In childhood, one can also transfer cognitive abilities from one cognitive skill to the other one. A study titled ‘Short-Term Music Training Enhances Verbal Intelligence and Executive Function’ supports this claim. It involves the observation of 48 children aged between 4 and 6 years. Half of the participants were engaged in a computerized music program, while the other half took part in a similar program about visual art. The former group learnt about singing, basic theory, pitch, and rhythm, whereas the latter one studied dimension, shape, color, and perception. The program involved a two hour session that lasted over a 20 day. Testing both groups showed that 90 percent of the music students had better verbal skills as opposed to the art students who demonstrated little improvement on the same. Moreover, the music kids had significantly higher spatial ability as compared to the art group.
It is evident that children respond more to classical music in comparison to other genres. Furthermore, the complexity of the structure, instrumentation, and harmony helps the brain develop pathways that can be used in other cognitive tasks (Batema, 2014). In addition, any kind of music not only helps children relax, but also assists in building musical pathways (Batema,
2014). However, according to the New York Times report, the genre of the music does not matter as much as its complexity (Batema, 2014).
Conclusion and Recommendations
In conclusion, it is clear that exposure to classical music has a positive effect on the cognitive and language ability of a child. Therefore, children should be exposed to music during their formative years. However, there should be an increased research in this area to determine the effect that classical music has on the intelligence of children and their language skills. In addition, there is a need to reinforce the pathways built in infancy by attending music and dance classes. Athough not all intelligent people attended music lessons at a young age, it is good for parents to expose their children to any art that has a positive effect on their auditory skills.
- Batema, Cara. (2014). How Music Helps Brain Development in Infants. Retrieved from http://everydaylife.globalpost.com/music-helps-brain-development-infants-1600.html
This is a secondary source that was found by searching the “effects of classical music on cognitive and language development’. The aim of the article is to demonstrate the effect of music on the brain development of children. Moreover, it shows why classical music is preferred in enhancing the cognitive and language abilities of children. The article was found on a health website.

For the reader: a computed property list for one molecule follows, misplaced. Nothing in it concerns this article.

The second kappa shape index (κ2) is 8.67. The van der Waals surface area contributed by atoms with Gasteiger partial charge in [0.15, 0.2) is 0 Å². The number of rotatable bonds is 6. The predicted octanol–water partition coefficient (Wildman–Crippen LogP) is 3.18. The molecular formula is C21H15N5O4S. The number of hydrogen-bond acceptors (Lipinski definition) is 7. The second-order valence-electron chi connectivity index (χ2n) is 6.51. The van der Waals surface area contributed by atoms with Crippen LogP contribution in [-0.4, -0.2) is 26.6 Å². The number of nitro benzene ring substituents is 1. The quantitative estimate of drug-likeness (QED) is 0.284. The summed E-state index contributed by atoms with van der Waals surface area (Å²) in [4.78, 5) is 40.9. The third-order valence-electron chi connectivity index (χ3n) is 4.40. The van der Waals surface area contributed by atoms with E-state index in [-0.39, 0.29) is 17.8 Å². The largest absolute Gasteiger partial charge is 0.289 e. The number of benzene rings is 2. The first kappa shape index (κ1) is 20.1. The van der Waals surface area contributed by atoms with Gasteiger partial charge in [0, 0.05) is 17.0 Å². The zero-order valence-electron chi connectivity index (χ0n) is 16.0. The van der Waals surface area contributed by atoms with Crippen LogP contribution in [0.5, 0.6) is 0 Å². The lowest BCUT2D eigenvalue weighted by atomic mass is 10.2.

- Hamlin, Jesse. (2012). Music and Cognition: The Mozart Effect Revisited Retrieved from https://www.sfcv.org/article/music-and-cognition-the-mozart-effect-revisited
This is a secondary research source that was found by searching ‘the effects of classical music on cognitive and language development’. The article aims at debunking the myths and the misconceptions that have arisen from the Mozart effect which was popularized by Don Campbell, who wrote two best-selling books on the subject. The article was found on San Francisco music website.
- Zrinka, Peters. (2014). Can music help your child learn? Retrieved from http://www.babycenter.com/0_can-music-help-your-child-learn_3656154.bc
This source is a secondary research obtained by searching ‘the effect of classical music on cognitive and/or language ability’. It was a secondary research sought to establish the effect of classical music on cognitive intelligence. It also shows that both the cognitive ability and the language skills are affected by classical music. The article was found on a news website.
Batema, Cara. (2014). How Music Helps Brain Development in Infants. Retrieved from http://everydaylife.globalpost.com/music-helps-brain-development-infants-1600.html
Hamlin, Jesse. (2012). Music and Cognition: The Mozart Effect Revisited. Retrieved from https://www.sfcv.org/article/music-and-cognition-the-mozart-effect-revisited
Zrinka, Peters. (2014). Can music help your child learn? Retrieved from